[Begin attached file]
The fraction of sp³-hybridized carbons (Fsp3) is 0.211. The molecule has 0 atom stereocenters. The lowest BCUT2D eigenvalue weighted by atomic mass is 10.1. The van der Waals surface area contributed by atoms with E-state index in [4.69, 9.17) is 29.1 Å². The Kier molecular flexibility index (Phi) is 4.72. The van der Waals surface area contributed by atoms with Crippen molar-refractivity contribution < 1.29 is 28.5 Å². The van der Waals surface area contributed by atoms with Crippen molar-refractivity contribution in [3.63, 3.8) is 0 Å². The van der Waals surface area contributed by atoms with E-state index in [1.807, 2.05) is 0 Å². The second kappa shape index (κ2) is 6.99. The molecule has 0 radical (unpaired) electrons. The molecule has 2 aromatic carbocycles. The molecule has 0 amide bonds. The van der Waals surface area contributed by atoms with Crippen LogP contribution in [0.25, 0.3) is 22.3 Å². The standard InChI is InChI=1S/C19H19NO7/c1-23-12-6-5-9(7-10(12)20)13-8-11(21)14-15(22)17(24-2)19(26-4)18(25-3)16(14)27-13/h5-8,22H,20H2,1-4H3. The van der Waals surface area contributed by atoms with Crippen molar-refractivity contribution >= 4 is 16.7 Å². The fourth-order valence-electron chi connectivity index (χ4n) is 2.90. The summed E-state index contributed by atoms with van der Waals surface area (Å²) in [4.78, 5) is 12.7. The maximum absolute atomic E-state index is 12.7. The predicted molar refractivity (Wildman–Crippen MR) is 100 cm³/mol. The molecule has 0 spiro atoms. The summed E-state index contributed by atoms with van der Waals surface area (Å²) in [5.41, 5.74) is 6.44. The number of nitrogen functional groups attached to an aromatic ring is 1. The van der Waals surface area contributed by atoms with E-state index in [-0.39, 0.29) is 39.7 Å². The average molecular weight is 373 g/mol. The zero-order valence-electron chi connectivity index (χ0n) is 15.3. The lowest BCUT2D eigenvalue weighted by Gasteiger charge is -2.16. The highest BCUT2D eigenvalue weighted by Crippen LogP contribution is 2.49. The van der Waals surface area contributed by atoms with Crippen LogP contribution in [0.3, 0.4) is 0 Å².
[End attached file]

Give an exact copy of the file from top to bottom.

The fraction of sp³-hybridized carbons (Fsp3) is 0.211. The molecule has 0 atom stereocenters. The lowest BCUT2D eigenvalue weighted by atomic mass is 10.1. The van der Waals surface area contributed by atoms with E-state index in [4.69, 9.17) is 29.1 Å². The Kier molecular flexibility index (Phi) is 4.72. The van der Waals surface area contributed by atoms with Crippen molar-refractivity contribution < 1.29 is 28.5 Å². The van der Waals surface area contributed by atoms with Crippen molar-refractivity contribution in [3.63, 3.8) is 0 Å². The van der Waals surface area contributed by atoms with E-state index in [1.807, 2.05) is 0 Å². The second kappa shape index (κ2) is 6.99. The molecule has 0 radical (unpaired) electrons. The molecule has 2 aromatic carbocycles. The molecule has 0 amide bonds. The van der Waals surface area contributed by atoms with Crippen LogP contribution in [0.25, 0.3) is 22.3 Å². The standard InChI is InChI=1S/C19H19NO7/c1-23-12-6-5-9(7-10(12)20)13-8-11(21)14-15(22)17(24-2)19(26-4)18(25-3)16(14)27-13/h5-8,22H,20H2,1-4H3. The van der Waals surface area contributed by atoms with Crippen molar-refractivity contribution >= 4 is 16.7 Å². The fourth-order valence-electron chi connectivity index (χ4n) is 2.90. The summed E-state index contributed by atoms with van der Waals surface area (Å²) in [4.78, 5) is 12.7. The maximum absolute atomic E-state index is 12.7. The predicted molar refractivity (Wildman–Crippen MR) is 100 cm³/mol. The molecule has 0 spiro atoms. The summed E-state index contributed by atoms with van der Waals surface area (Å²) in [5.41, 5.74) is 6.44. The number of nitrogen functional groups attached to an aromatic ring is 1. The van der Waals surface area contributed by atoms with E-state index in [-0.39, 0.29) is 39.7 Å². The average molecular weight is 373 g/mol. The zero-order valence-electron chi connectivity index (χ0n) is 15.3. The lowest BCUT2D eigenvalue weighted by Gasteiger charge is -2.16. The highest BCUT2D eigenvalue weighted by Crippen LogP contribution is 2.49. The van der Waals surface area contributed by atoms with Crippen LogP contribution in [0.3, 0.4) is 0 Å².